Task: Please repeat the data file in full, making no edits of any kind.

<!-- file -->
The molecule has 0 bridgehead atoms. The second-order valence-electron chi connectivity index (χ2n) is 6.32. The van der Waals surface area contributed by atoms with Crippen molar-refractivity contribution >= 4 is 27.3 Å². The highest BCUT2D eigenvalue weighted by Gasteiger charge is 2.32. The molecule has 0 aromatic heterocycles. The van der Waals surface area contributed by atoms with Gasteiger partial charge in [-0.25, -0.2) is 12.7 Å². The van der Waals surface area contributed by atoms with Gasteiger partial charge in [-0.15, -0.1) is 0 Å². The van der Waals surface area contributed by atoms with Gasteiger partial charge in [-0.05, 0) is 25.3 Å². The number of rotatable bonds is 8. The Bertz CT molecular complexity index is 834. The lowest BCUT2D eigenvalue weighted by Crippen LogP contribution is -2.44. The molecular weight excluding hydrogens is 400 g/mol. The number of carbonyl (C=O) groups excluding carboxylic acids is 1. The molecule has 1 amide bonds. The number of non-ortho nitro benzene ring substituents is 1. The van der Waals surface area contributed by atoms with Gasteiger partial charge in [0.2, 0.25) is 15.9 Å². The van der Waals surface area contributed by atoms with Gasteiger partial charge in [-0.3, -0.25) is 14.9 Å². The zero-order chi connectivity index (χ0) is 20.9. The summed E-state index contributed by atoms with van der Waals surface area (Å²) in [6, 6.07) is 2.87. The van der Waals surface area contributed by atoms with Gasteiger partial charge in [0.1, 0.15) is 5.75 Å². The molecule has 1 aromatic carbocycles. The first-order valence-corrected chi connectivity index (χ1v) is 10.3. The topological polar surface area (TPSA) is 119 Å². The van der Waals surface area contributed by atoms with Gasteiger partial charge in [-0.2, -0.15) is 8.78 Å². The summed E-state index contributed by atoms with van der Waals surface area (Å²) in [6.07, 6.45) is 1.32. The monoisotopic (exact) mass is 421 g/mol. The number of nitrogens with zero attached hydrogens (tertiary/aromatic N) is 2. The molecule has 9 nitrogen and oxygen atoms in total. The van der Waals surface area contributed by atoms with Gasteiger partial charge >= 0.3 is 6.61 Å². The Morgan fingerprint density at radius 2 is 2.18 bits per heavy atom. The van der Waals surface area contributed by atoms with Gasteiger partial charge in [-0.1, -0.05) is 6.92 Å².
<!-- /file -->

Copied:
The molecule has 0 bridgehead atoms. The second-order valence-electron chi connectivity index (χ2n) is 6.32. The van der Waals surface area contributed by atoms with Crippen molar-refractivity contribution >= 4 is 27.3 Å². The highest BCUT2D eigenvalue weighted by Gasteiger charge is 2.32. The molecule has 0 aromatic heterocycles. The van der Waals surface area contributed by atoms with Gasteiger partial charge in [-0.25, -0.2) is 12.7 Å². The van der Waals surface area contributed by atoms with Gasteiger partial charge in [-0.15, -0.1) is 0 Å². The van der Waals surface area contributed by atoms with Gasteiger partial charge in [-0.05, 0) is 25.3 Å². The number of rotatable bonds is 8. The Bertz CT molecular complexity index is 834. The lowest BCUT2D eigenvalue weighted by Crippen LogP contribution is -2.44. The molecular weight excluding hydrogens is 400 g/mol. The number of carbonyl (C=O) groups excluding carboxylic acids is 1. The molecule has 1 amide bonds. The number of non-ortho nitro benzene ring substituents is 1. The van der Waals surface area contributed by atoms with Gasteiger partial charge in [0.2, 0.25) is 15.9 Å². The van der Waals surface area contributed by atoms with Gasteiger partial charge in [-0.3, -0.25) is 14.9 Å². The zero-order chi connectivity index (χ0) is 20.9. The summed E-state index contributed by atoms with van der Waals surface area (Å²) in [6, 6.07) is 2.87. The van der Waals surface area contributed by atoms with Gasteiger partial charge in [0.1, 0.15) is 5.75 Å². The molecule has 1 aromatic carbocycles. The first-order valence-corrected chi connectivity index (χ1v) is 10.3. The topological polar surface area (TPSA) is 119 Å². The van der Waals surface area contributed by atoms with Gasteiger partial charge in [-0.2, -0.15) is 8.78 Å². The summed E-state index contributed by atoms with van der Waals surface area (Å²) in [6.07, 6.45) is 1.32. The monoisotopic (exact) mass is 421 g/mol. The number of nitrogens with zero attached hydrogens (tertiary/aromatic N) is 2. The molecule has 9 nitrogen and oxygen atoms in total. The van der Waals surface area contributed by atoms with Gasteiger partial charge >= 0.3 is 6.61 Å². The Morgan fingerprint density at radius 2 is 2.18 bits per heavy atom. The van der Waals surface area contributed by atoms with Gasteiger partial charge in [-0.1, -0.05) is 6.92 Å².